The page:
Open Access Research article

Ragweed (Ambrosia artemisiifolia) pollen allergenicity: SuperSAGE transcriptomic analysis upon elevated CO2 and drought stress

Amr El Kelish12, Feng Zhao1, Werner Heller1, Jörg Durner13, J Barbro Winkler4, Heidrun Behrendt56, Claudia Traidl-Hoffmann69, Ralf Horres7, Matthias Pfeifer8, Ulrike Frank16* and Dieter Ernst16

Author Affiliations

1 Institute of Biochemical Plant Pathology, Helmholtz Zentrum München, German Research Center for Environmental Health, 85764 Neuherberg, Germany

2 Botany Department, Faculty of Science, Suez Canal University, Ismailia, Egypt

3 Biochemical Plant Pathology, Technische Universität München, Center of Life and Food Sciences Weihenstephan, 85350 Freising-Weihenstephan, Germany

4 Research Unit for Environmental Simulation, Helmholtz Zentrum München, German Research Center for Environmental Health, 85764 Neuherberg, Germany

5 Center of Allergy & Environment München (ZAUM), Technische Universität and Helmholtz Zentrum München, 85764 Neuherberg, Germany

6 CK-CARE, Christine Kühne – Center for Allergy Research and Education, Davos, Switzerland

7 GenXPro GmbH, 60438 Frankfurt am Main, Germany

8 Institute of Bioinformatics and Systems Biology, Helmholtz Zentrum München, German Research Center for Environmental Health, 85764 Neuherberg, Germany

9 Institute of Environmental Medicine, UNIKA-T, Technische Universität München, Munich, Germany

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BMC Plant Biology 2014, 14:176  doi:10.1186/1471-2229-14-176

Published: 27 June 2014



Pollen of common ragweed (Ambrosia artemisiifolia) is a main cause of allergic diseases in Northern America. The weed has recently become spreading as a neophyte in Europe, while climate change may also affect the growth of the plant and additionally may also influence pollen allergenicity. To gain better insight in the molecular mechanisms in the development of ragweed pollen and its allergenic proteins under global change scenarios, we generated SuperSAGE libraries to identify differentially expressed transcripts.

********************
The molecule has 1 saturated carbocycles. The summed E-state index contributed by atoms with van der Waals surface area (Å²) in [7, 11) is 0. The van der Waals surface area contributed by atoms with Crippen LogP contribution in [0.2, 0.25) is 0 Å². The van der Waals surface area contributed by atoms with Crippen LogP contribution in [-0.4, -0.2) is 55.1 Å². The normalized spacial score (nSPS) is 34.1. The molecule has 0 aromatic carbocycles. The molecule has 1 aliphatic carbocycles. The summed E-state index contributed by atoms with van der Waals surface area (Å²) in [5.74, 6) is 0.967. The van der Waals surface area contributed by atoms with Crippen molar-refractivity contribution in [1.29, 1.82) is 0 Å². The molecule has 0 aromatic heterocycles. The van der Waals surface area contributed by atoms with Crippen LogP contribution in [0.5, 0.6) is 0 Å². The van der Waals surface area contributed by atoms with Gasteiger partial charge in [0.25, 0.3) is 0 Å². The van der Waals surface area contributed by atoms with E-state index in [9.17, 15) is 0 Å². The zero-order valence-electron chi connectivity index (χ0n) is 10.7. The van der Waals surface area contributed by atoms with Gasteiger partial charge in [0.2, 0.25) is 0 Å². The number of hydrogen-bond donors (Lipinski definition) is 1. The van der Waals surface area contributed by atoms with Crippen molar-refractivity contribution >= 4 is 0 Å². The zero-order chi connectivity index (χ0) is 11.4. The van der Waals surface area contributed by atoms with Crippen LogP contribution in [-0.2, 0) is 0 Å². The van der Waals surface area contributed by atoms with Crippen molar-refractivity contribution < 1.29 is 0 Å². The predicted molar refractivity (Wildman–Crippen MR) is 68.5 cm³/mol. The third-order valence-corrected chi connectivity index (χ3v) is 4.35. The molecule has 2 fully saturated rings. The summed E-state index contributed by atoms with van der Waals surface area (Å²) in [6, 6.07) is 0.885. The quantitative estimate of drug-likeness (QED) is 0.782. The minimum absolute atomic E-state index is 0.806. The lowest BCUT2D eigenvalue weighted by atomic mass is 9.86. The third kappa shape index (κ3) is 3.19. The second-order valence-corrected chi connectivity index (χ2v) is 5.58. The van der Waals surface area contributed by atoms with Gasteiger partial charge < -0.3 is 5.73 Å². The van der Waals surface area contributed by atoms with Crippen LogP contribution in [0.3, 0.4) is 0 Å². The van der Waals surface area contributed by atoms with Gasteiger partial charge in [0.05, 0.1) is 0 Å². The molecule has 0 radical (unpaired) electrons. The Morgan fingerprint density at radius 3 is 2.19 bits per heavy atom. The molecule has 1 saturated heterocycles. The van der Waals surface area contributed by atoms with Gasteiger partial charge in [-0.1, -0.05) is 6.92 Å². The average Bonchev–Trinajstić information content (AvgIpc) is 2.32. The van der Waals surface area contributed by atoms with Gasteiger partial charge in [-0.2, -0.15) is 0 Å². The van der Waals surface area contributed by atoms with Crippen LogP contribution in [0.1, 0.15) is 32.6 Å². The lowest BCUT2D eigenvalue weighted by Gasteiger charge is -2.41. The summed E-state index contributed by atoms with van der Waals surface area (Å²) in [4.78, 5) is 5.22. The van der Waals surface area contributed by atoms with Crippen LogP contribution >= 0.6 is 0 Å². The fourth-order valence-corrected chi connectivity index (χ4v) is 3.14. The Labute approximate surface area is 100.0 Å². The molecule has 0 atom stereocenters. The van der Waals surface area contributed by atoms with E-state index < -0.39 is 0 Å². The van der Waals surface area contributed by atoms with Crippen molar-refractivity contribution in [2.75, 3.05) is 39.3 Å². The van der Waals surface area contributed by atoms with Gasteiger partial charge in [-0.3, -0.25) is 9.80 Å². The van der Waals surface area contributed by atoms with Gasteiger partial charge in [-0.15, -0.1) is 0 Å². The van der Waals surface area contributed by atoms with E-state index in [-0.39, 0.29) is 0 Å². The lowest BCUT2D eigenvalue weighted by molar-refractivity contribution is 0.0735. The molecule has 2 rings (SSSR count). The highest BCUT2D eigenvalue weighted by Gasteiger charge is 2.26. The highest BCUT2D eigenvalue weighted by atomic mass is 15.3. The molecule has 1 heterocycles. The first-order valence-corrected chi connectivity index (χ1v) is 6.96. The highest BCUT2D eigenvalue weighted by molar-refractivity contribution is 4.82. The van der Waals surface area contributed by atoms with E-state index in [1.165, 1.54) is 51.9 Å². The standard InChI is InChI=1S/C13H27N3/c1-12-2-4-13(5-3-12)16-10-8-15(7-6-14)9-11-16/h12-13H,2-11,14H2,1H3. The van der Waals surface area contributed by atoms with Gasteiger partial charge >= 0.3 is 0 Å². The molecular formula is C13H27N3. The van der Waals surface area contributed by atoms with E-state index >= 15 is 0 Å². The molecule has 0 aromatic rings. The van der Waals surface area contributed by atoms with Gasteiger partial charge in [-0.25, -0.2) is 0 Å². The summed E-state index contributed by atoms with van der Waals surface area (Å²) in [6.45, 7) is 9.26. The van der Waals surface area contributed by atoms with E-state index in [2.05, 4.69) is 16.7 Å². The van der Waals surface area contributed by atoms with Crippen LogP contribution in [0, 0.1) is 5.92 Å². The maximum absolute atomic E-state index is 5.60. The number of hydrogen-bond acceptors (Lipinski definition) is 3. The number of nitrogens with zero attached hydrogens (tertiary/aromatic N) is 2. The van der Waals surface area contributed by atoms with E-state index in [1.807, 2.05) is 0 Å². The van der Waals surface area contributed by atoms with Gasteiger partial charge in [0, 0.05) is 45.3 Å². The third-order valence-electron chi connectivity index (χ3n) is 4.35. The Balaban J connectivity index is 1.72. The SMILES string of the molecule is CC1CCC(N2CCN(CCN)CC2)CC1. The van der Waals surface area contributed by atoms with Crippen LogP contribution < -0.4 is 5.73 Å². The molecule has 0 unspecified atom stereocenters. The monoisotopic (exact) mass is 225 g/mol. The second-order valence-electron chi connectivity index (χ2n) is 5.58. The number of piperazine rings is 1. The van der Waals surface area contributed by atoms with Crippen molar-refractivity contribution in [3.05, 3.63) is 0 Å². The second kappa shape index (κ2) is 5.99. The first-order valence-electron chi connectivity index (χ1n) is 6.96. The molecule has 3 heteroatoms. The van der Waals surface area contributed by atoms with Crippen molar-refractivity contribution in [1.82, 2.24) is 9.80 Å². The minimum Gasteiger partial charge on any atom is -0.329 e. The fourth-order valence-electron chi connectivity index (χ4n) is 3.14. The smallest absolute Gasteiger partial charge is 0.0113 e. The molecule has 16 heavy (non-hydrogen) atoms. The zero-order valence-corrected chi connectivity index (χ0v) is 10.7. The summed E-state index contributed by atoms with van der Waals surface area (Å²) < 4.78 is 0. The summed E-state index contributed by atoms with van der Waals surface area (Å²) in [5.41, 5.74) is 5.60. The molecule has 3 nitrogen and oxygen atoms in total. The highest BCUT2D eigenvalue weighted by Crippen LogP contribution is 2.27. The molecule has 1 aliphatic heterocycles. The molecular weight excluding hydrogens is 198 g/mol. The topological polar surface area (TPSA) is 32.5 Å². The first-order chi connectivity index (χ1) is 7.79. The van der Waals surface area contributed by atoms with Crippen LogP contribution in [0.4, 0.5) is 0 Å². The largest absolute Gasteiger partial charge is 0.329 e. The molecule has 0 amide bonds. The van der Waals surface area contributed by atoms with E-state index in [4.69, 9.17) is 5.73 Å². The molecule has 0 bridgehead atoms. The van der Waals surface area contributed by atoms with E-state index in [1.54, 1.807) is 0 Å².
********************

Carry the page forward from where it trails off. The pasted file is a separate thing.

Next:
Ragweed plants were grown in a greenhouse under 380 ppm CO2 and under elevated level of CO2 (700 ppm). In addition, drought experiments under both CO2 concentrations were performed. The pollen viability was not altered under elevated CO2, whereas drought stress decreased its viability. Increased levels of individual flavonoid metabolites were found under elevated CO2 and/or drought. Total RNA was isolated from ragweed pollen, exposed to the four mentioned scenarios and four SuperSAGE libraries were constructed. The library dataset included 236,942 unique sequences, showing overlapping as well as clear differently expressed sequence tags (ESTs). The analysis targeted ESTs known in Ambrosia, as well as in pollen of other plants. Among the identified ESTs, those encoding allergenic ragweed proteins (Amb a) increased under elevated CO2 and drought stress. In addition, ESTs encoding allergenic proteins in other plants were also identified.


The analysis of changes in the transcriptome of ragweed pollen upon CO2 and drought stress using SuperSAGE indicates that under global change scenarios the pollen transcriptome was altered, and impacts the allergenic potential of ragweed pollen.

Ambrosia artemisiifolia; Allergen; Allergy; CO2; Drought; Flavonoids; Pollen; Ragweed; Scanning electron microscopy; Transcriptome